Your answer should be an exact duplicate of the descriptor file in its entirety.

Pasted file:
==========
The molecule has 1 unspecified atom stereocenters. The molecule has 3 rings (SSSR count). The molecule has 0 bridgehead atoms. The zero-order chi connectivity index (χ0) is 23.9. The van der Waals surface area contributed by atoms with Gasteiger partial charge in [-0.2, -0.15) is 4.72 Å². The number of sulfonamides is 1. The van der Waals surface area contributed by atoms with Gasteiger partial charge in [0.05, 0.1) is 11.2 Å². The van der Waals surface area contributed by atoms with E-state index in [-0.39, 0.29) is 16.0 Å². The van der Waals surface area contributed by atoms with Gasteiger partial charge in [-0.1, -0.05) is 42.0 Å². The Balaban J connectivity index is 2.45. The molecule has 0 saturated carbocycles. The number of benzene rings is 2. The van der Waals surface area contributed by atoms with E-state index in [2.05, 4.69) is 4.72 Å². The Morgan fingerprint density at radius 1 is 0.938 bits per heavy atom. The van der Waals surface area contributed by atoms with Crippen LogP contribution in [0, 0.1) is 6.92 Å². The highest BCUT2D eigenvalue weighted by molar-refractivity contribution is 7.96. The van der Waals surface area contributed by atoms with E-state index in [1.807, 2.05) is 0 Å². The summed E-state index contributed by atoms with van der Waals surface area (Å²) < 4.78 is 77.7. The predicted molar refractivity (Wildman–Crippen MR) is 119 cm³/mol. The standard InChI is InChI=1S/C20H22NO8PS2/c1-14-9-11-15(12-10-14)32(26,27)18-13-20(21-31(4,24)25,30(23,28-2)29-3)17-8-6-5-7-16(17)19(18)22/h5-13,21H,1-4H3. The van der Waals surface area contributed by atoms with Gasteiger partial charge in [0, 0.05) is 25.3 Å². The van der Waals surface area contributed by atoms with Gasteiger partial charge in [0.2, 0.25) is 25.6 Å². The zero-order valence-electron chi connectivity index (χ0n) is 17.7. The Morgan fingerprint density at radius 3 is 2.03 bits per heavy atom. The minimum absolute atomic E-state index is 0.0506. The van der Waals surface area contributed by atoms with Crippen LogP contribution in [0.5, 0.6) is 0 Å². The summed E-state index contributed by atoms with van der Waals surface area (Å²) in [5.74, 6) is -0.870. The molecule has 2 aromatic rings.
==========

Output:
The molecule has 1 unspecified atom stereocenters. The molecule has 3 rings (SSSR count). The molecule has 0 bridgehead atoms. The zero-order chi connectivity index (χ0) is 23.9. The van der Waals surface area contributed by atoms with Gasteiger partial charge in [-0.2, -0.15) is 4.72 Å². The number of sulfonamides is 1. The van der Waals surface area contributed by atoms with Gasteiger partial charge in [0.05, 0.1) is 11.2 Å². The van der Waals surface area contributed by atoms with E-state index in [-0.39, 0.29) is 16.0 Å². The van der Waals surface area contributed by atoms with Gasteiger partial charge in [-0.1, -0.05) is 42.0 Å². The Balaban J connectivity index is 2.45. The molecule has 0 saturated carbocycles. The number of benzene rings is 2. The van der Waals surface area contributed by atoms with E-state index in [2.05, 4.69) is 4.72 Å². The Morgan fingerprint density at radius 1 is 0.938 bits per heavy atom. The van der Waals surface area contributed by atoms with Crippen LogP contribution in [0, 0.1) is 6.92 Å². The highest BCUT2D eigenvalue weighted by molar-refractivity contribution is 7.96. The van der Waals surface area contributed by atoms with E-state index in [1.807, 2.05) is 0 Å². The summed E-state index contributed by atoms with van der Waals surface area (Å²) < 4.78 is 77.7. The predicted molar refractivity (Wildman–Crippen MR) is 119 cm³/mol. The standard InChI is InChI=1S/C20H22NO8PS2/c1-14-9-11-15(12-10-14)32(26,27)18-13-20(21-31(4,24)25,30(23,28-2)29-3)17-8-6-5-7-16(17)19(18)22/h5-13,21H,1-4H3. The van der Waals surface area contributed by atoms with Gasteiger partial charge in [0, 0.05) is 25.3 Å². The van der Waals surface area contributed by atoms with Gasteiger partial charge in [0.2, 0.25) is 25.6 Å². The zero-order valence-electron chi connectivity index (χ0n) is 17.7. The Morgan fingerprint density at radius 3 is 2.03 bits per heavy atom. The minimum absolute atomic E-state index is 0.0506. The van der Waals surface area contributed by atoms with Crippen LogP contribution in [0.5, 0.6) is 0 Å². The summed E-state index contributed by atoms with van der Waals surface area (Å²) in [5.74, 6) is -0.870. The molecule has 2 aromatic rings.